The media furore over the crisis at Infinity Ward has been "overdone" according to Cowen and Company analysts Doug Creutz and Adam Nolly.
In an investor note the analysts acknowledged that the development team working on 2011's Call of Duty title (rumoured to be Modern Warfare 3) would be "significantly changed" from those that worked on the first two Modern Warfare games.
However, the analysts suggest that the proven track record of non-Infinity Ward entries in the series, such as Treyarch's World at War, gives little cause for concern - with Activision having 18 months to build a new team.
"We believe the future success of Call of Duty will be more about execution than innovation, as the series is now well established with proven gameplay mechanics," said the analysts.
"In our view the largest negative from the Infinity Ward situation is the significantly diminished likelihood that the studio will be the source of new hit franchises beyond Call of Duty," suggested Creutz and Nolly.
However, they point out that Activision's share price and financial plan already implies little or no growth. As such they kept their rating for the shares as "outperform", with a strong recommendation to buy.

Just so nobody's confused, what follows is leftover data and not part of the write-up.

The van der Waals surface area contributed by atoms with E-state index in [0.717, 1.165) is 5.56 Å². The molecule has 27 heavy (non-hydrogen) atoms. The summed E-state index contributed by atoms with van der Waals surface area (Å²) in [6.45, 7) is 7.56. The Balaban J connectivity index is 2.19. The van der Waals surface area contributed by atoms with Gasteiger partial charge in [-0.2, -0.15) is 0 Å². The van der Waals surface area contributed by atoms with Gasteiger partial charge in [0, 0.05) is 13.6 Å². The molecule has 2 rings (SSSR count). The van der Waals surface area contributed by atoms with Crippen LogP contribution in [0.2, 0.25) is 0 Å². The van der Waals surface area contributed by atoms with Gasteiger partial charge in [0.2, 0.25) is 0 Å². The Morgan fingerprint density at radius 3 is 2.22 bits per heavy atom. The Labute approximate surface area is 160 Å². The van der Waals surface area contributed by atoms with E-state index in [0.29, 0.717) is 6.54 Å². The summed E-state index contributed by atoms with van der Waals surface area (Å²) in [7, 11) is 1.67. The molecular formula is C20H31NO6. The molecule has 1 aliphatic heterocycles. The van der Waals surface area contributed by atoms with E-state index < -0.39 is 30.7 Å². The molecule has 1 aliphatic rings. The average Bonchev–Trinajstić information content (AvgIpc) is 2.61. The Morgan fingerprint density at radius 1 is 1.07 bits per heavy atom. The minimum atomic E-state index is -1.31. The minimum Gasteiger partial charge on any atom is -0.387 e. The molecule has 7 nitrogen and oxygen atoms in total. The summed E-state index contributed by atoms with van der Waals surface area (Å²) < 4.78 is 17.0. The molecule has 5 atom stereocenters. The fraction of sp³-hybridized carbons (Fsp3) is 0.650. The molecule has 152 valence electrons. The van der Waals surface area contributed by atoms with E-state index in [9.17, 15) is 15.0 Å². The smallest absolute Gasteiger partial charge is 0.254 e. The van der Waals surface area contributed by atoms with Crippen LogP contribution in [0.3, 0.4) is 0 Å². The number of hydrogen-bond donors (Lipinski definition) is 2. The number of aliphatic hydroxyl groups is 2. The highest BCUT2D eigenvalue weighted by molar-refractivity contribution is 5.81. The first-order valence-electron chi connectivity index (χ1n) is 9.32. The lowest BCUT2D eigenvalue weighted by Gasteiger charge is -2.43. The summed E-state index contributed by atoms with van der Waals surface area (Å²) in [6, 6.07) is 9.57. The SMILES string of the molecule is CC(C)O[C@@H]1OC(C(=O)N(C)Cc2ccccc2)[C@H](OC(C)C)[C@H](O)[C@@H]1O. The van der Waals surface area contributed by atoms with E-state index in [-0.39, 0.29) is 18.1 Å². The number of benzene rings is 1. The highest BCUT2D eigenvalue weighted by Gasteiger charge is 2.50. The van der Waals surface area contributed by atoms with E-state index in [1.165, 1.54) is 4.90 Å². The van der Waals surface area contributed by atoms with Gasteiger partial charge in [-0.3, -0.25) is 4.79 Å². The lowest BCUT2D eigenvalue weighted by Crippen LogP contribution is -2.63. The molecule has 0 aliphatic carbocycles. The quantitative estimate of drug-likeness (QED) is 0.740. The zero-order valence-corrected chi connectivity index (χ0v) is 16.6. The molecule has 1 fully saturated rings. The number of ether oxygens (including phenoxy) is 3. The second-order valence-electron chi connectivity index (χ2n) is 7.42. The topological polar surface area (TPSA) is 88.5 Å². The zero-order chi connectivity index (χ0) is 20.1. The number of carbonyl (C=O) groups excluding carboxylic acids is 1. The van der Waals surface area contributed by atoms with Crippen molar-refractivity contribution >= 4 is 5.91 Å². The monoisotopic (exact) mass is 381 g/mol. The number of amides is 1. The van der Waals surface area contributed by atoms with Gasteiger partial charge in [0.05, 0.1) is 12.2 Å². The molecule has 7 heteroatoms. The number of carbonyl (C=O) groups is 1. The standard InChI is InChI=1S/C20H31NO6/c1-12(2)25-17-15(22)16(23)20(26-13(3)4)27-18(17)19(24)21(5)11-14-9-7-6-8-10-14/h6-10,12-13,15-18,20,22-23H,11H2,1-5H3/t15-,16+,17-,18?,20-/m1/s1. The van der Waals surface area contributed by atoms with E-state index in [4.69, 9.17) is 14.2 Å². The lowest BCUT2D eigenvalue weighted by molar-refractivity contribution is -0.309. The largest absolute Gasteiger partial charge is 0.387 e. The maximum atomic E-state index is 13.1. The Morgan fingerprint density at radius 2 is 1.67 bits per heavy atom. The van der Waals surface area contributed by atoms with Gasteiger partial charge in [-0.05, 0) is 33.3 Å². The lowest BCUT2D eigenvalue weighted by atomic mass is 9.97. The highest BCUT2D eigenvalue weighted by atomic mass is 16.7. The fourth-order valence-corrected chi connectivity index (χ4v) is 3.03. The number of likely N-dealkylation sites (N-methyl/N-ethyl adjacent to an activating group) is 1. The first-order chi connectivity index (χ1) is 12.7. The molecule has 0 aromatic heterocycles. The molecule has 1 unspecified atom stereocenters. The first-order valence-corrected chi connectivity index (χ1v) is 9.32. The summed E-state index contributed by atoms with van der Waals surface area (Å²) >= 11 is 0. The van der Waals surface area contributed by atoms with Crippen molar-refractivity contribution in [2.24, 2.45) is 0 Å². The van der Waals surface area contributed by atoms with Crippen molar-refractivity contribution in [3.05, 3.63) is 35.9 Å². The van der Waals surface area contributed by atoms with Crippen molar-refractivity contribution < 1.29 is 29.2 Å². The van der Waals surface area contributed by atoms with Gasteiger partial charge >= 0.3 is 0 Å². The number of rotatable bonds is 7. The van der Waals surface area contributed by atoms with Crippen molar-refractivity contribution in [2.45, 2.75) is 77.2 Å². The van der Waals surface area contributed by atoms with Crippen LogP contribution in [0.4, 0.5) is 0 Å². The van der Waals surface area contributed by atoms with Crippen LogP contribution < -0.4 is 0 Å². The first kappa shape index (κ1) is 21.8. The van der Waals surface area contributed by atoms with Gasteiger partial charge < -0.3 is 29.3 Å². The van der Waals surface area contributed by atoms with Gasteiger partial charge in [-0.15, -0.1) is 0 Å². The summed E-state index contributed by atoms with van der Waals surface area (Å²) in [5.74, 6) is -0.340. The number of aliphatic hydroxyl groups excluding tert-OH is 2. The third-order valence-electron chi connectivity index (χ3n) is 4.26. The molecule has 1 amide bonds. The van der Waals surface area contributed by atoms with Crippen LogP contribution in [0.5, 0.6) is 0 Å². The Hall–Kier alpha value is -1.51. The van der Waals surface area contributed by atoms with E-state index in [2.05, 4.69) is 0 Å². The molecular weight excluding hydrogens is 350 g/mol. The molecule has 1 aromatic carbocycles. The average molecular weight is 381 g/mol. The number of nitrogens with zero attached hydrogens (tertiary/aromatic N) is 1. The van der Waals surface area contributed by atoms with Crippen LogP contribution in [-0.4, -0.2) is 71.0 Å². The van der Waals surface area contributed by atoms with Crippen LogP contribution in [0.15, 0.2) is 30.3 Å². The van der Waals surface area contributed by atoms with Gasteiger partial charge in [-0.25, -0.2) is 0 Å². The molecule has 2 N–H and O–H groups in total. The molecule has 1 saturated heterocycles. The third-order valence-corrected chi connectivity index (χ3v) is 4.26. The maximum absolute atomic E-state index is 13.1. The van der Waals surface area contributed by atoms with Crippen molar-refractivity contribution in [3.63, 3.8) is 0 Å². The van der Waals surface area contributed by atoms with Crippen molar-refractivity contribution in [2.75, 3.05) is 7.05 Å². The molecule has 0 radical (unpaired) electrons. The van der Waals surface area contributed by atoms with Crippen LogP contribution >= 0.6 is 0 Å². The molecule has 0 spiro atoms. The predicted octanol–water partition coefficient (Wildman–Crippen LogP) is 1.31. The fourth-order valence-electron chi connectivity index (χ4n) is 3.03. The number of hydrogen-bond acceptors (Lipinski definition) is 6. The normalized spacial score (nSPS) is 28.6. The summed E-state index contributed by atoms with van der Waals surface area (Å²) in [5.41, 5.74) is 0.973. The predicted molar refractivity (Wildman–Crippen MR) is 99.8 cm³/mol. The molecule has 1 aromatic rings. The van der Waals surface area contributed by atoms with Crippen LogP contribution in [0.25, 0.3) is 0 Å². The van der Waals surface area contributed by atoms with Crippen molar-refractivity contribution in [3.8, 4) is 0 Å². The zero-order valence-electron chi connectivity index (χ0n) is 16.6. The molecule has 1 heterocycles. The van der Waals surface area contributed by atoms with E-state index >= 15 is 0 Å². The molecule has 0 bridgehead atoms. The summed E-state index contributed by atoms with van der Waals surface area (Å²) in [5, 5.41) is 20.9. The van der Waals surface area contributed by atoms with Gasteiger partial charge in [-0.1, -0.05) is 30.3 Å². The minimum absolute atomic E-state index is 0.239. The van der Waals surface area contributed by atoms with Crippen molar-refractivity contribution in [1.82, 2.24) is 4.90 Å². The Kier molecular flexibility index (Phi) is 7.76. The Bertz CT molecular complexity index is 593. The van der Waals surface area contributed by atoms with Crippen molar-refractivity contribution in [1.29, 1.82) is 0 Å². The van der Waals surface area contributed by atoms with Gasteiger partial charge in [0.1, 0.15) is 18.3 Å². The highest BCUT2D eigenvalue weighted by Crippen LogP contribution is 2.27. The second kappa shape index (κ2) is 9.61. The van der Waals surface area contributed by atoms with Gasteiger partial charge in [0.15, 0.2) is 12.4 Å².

Also commenting on Activision's new 10 year deal with Bungie, the pair stated that: "Activision's economics on the deal will be significantly more substantial than straight distribution economics."
They noted that despite Bungie retaining control over the intellectual property rights Activision was still predicting an operating income margin of around 20 per cent - much higher than would normally be expected for such a deal.
Many have taken this to suggest a new style of business model for Bungie's game, possibly involving online subscriptions.